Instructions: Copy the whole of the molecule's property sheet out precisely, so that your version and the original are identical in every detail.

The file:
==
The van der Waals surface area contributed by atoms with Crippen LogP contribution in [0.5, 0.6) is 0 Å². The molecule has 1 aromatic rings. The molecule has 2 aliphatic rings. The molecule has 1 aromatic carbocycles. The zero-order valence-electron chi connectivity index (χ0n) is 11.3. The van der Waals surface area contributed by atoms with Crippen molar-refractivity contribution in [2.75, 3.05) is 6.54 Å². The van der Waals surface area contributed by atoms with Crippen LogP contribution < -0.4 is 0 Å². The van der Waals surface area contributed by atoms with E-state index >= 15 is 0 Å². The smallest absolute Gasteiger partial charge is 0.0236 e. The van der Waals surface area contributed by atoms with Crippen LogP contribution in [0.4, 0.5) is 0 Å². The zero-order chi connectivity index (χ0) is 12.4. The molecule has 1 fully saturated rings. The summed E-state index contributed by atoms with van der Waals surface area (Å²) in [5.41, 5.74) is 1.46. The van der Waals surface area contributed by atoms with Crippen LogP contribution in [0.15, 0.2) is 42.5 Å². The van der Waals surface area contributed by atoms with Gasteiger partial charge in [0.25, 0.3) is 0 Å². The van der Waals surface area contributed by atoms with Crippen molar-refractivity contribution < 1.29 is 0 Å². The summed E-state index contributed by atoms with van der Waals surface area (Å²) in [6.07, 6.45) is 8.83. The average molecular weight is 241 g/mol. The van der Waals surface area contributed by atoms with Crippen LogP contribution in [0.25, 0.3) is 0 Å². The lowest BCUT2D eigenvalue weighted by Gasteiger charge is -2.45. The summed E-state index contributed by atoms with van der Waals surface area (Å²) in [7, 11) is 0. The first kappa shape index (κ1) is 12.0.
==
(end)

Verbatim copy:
The van der Waals surface area contributed by atoms with Crippen LogP contribution in [0.5, 0.6) is 0 Å². The molecule has 1 aromatic rings. The molecule has 2 aliphatic rings. The molecule has 1 aromatic carbocycles. The zero-order valence-electron chi connectivity index (χ0n) is 11.3. The van der Waals surface area contributed by atoms with Crippen molar-refractivity contribution in [2.75, 3.05) is 6.54 Å². The van der Waals surface area contributed by atoms with Crippen LogP contribution < -0.4 is 0 Å². The van der Waals surface area contributed by atoms with E-state index >= 15 is 0 Å². The smallest absolute Gasteiger partial charge is 0.0236 e. The van der Waals surface area contributed by atoms with Crippen LogP contribution in [0.4, 0.5) is 0 Å². The zero-order chi connectivity index (χ0) is 12.4. The molecule has 1 fully saturated rings. The summed E-state index contributed by atoms with van der Waals surface area (Å²) in [5.41, 5.74) is 1.46. The van der Waals surface area contributed by atoms with Crippen LogP contribution in [0.15, 0.2) is 42.5 Å². The van der Waals surface area contributed by atoms with Gasteiger partial charge in [0.25, 0.3) is 0 Å². The van der Waals surface area contributed by atoms with Crippen molar-refractivity contribution < 1.29 is 0 Å². The summed E-state index contributed by atoms with van der Waals surface area (Å²) in [6.07, 6.45) is 8.83. The average molecular weight is 241 g/mol. The van der Waals surface area contributed by atoms with Crippen LogP contribution in [0.25, 0.3) is 0 Å². The lowest BCUT2D eigenvalue weighted by Gasteiger charge is -2.45. The summed E-state index contributed by atoms with van der Waals surface area (Å²) in [7, 11) is 0. The first kappa shape index (κ1) is 12.0.